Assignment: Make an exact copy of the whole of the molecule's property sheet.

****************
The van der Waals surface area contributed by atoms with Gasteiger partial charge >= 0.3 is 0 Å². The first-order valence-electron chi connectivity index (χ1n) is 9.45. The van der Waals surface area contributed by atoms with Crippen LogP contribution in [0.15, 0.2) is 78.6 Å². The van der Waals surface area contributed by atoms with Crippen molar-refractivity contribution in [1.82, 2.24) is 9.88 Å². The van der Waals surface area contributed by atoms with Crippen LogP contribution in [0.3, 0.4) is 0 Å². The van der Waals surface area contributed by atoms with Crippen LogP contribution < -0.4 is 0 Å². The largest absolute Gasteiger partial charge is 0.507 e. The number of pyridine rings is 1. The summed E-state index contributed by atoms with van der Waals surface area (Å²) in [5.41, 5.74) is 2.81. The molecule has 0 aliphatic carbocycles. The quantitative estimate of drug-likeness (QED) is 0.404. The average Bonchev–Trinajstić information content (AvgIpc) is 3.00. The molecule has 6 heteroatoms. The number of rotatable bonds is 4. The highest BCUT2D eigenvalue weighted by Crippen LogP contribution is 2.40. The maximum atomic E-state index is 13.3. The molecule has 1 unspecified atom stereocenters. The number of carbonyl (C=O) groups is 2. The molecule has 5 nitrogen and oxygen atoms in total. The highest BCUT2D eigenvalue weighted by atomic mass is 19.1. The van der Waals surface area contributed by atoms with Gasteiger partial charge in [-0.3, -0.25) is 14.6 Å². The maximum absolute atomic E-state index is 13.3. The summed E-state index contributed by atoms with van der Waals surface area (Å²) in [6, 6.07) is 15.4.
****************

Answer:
The van der Waals surface area contributed by atoms with Gasteiger partial charge >= 0.3 is 0 Å². The first-order valence-electron chi connectivity index (χ1n) is 9.45. The van der Waals surface area contributed by atoms with Crippen LogP contribution in [0.15, 0.2) is 78.6 Å². The van der Waals surface area contributed by atoms with Crippen molar-refractivity contribution in [1.82, 2.24) is 9.88 Å². The van der Waals surface area contributed by atoms with Crippen LogP contribution in [0.3, 0.4) is 0 Å². The van der Waals surface area contributed by atoms with Crippen LogP contribution < -0.4 is 0 Å². The largest absolute Gasteiger partial charge is 0.507 e. The number of pyridine rings is 1. The summed E-state index contributed by atoms with van der Waals surface area (Å²) in [5.41, 5.74) is 2.81. The molecule has 0 aliphatic carbocycles. The quantitative estimate of drug-likeness (QED) is 0.404. The average Bonchev–Trinajstić information content (AvgIpc) is 3.00. The molecule has 6 heteroatoms. The number of rotatable bonds is 4. The highest BCUT2D eigenvalue weighted by Crippen LogP contribution is 2.40. The maximum atomic E-state index is 13.3. The molecule has 1 unspecified atom stereocenters. The number of carbonyl (C=O) groups is 2. The molecule has 5 nitrogen and oxygen atoms in total. The highest BCUT2D eigenvalue weighted by atomic mass is 19.1. The van der Waals surface area contributed by atoms with Gasteiger partial charge in [-0.3, -0.25) is 14.6 Å². The maximum absolute atomic E-state index is 13.3. The summed E-state index contributed by atoms with van der Waals surface area (Å²) in [6, 6.07) is 15.4.